Every year the International Herb Association (http://www.iherb.org/117-2/) celebrates the herb. The purpose of the herb of the year is to develop and coordinate national attention on herbs, herbal uses, herb businesses, and the IHA. This year's herb is the very popular Capsicum annuum pepper plant. You maybe familiar of Capsicum annuum plant in hot sauce if you from the South or in Pepper Spray if you are in Law Enforcement. The interesting thing about this herb is its powerful ingredients and its verstility particularly in cooking.
Capsicum annuum otherwise known as the Cayenne plant has a very rich history since the time of Columbus coming to the new world. Capsicum annuum (Cayenne) plant was first introduced to Europe with the return of Christopher Columbus from the New World. The cayenne pepper plant is a hot biting taste of a fruit and has been cultivated for hundreds, even thousands of years in the tropical regions of the world such as the Americas, Africa and India (Kowalchick, 1987). The South American Indians were enjoying hot pepper meals by 5000 B.C. (Keville, 1996). Columbus was the first Westerner to take conscious note of food flavored of this pungent herb (Kowalchick, 1987). The doctors that accompanied Columbus on his 1492 voyage noted their uses by the Native Americans as pain relievers, toothache remedies and for flavoring food (Houdret, 2002). The name cayenne is derived from the Greek word meaning to bite (Kowalchick, 1987). Cayenne first appeared in the history books was in 1493, when Peter Martyn wrote its arrival in Italy after Columbus's voyage. Later in the sixteenth century the a London herbalist John Gerard reported its cultivation in Great Britain (Kowalchick, 1987). The Portuguese were responsible for their spread to India in 1611 and then Cayenne spread throughout the world (Houdret, 2002). There are over 90 varieties of cayenne that were hybridized and adapted by each culture (Keville, 1996). Cayenne from Sierra Leone in Africa is said to be the most pungent and medicinal (Keville, 1996). When Carolus Linnaeus named the genus Capsicum in the mid-1700s, he identified only two species. The number of species identified by botanist slowly increased. By the 1900s, more than 100 cultivated species of Capsicums had been described and named (Keville, 1996). Mexican Indians and the Hunan and Szechwan Chinese, steep their meals in hot peppers have been known to have less chronic obstructive lung disease than the British with their blander diets (Keville, 1996).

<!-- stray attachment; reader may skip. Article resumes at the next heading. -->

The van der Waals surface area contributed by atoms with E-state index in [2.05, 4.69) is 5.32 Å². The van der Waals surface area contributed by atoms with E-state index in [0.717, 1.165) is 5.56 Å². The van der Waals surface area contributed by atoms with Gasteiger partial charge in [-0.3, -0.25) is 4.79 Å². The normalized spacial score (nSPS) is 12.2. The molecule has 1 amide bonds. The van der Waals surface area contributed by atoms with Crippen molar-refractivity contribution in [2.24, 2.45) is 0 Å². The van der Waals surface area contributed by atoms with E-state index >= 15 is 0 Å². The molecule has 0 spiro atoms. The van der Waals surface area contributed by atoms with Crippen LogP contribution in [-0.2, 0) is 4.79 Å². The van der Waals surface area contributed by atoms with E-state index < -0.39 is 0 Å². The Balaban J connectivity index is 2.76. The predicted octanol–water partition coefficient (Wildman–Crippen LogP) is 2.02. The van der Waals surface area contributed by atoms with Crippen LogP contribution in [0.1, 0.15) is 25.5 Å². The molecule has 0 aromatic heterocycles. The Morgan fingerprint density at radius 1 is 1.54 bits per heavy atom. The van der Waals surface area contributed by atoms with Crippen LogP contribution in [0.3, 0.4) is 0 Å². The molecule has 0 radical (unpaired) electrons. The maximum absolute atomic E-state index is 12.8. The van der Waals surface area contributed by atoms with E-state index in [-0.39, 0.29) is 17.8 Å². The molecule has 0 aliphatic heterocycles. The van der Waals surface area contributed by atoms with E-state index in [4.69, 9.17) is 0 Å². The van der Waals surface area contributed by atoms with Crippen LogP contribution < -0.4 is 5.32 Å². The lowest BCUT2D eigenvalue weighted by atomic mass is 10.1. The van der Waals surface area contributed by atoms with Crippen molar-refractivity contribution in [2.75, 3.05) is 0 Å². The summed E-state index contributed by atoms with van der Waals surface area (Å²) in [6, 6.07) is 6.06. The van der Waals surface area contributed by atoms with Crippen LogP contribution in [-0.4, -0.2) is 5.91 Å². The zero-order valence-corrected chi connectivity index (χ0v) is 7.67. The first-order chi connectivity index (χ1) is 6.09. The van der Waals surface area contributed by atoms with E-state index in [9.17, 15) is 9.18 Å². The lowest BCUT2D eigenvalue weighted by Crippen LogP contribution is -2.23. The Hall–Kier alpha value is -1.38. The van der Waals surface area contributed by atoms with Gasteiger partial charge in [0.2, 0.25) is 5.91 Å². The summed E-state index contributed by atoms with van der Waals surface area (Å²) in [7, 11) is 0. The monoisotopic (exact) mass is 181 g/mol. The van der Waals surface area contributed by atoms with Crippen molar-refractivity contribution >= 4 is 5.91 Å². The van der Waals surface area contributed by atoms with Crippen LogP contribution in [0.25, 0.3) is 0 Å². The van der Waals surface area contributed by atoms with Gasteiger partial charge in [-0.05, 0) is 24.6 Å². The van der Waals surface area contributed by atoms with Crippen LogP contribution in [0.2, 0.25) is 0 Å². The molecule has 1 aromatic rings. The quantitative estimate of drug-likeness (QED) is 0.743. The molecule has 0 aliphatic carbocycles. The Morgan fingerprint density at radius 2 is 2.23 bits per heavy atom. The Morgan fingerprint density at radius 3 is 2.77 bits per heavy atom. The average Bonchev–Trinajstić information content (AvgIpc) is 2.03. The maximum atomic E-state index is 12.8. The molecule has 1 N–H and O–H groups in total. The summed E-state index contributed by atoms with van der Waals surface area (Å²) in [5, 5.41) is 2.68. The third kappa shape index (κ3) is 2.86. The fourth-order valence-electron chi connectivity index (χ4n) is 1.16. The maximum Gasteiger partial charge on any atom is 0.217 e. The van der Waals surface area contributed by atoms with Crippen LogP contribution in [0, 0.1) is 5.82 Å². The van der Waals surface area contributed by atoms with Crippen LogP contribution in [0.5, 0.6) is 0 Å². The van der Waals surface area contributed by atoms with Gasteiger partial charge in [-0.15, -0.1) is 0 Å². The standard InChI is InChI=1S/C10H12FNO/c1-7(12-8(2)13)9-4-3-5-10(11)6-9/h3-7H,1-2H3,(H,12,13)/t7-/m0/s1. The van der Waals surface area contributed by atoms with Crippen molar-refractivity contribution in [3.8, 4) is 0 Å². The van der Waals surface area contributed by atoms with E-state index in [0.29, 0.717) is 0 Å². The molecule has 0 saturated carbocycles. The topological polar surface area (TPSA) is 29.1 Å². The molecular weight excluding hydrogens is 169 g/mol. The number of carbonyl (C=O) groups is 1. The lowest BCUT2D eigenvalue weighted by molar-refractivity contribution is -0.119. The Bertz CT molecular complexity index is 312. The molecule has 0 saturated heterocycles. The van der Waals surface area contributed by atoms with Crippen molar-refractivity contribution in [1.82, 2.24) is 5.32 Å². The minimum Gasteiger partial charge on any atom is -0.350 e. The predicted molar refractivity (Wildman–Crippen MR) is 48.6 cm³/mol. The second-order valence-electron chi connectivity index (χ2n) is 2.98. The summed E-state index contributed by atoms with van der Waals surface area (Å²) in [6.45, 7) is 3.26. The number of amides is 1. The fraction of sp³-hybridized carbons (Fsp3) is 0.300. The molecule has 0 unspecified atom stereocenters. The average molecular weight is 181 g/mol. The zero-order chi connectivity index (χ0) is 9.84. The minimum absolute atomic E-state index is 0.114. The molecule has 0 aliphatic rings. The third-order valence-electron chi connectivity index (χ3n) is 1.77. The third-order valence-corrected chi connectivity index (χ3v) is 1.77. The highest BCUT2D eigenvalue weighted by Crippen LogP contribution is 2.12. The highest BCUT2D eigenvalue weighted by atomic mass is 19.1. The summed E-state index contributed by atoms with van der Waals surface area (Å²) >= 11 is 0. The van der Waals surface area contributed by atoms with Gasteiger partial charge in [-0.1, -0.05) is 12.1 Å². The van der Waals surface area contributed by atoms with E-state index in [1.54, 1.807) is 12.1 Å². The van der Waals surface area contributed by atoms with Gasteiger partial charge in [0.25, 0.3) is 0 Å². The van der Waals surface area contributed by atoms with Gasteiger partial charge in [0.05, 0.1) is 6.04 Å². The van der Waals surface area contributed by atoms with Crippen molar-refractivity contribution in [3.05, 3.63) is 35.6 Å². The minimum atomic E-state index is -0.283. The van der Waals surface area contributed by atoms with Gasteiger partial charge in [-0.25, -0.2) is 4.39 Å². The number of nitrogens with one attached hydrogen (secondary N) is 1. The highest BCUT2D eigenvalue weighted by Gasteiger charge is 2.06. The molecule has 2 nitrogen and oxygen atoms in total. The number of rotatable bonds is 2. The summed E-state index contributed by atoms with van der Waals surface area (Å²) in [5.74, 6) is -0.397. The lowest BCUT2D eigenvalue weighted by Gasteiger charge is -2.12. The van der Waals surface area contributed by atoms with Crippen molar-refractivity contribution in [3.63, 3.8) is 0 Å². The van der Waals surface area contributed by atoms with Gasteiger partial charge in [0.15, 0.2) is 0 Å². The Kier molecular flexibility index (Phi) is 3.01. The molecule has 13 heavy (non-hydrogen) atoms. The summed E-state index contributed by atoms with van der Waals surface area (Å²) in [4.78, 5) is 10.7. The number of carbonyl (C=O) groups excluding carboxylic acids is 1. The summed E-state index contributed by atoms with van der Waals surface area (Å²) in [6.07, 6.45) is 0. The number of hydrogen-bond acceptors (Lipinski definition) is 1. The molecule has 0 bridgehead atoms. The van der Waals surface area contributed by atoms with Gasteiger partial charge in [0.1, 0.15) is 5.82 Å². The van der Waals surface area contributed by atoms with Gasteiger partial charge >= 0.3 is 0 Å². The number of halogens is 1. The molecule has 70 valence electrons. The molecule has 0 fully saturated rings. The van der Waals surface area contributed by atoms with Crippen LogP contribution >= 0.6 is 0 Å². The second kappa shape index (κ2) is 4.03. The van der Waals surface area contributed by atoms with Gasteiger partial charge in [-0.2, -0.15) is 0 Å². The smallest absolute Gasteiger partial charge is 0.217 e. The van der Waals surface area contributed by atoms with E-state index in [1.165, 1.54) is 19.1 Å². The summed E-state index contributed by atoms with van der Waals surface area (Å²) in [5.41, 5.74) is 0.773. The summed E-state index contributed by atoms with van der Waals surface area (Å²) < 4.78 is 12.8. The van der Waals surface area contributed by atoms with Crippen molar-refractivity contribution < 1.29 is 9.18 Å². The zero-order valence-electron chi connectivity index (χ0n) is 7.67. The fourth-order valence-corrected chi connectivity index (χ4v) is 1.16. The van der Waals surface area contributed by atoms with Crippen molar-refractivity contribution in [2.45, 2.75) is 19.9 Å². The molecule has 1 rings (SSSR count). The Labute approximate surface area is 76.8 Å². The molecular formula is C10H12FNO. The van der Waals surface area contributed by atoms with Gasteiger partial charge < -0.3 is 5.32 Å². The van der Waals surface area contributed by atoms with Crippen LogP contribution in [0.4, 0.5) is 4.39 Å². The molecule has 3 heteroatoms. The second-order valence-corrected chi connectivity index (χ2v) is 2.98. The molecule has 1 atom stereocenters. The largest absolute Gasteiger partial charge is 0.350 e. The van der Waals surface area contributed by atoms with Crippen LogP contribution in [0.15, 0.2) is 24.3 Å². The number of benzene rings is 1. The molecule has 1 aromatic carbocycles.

Next week we will discuss the medicinal purposes of Capsicum.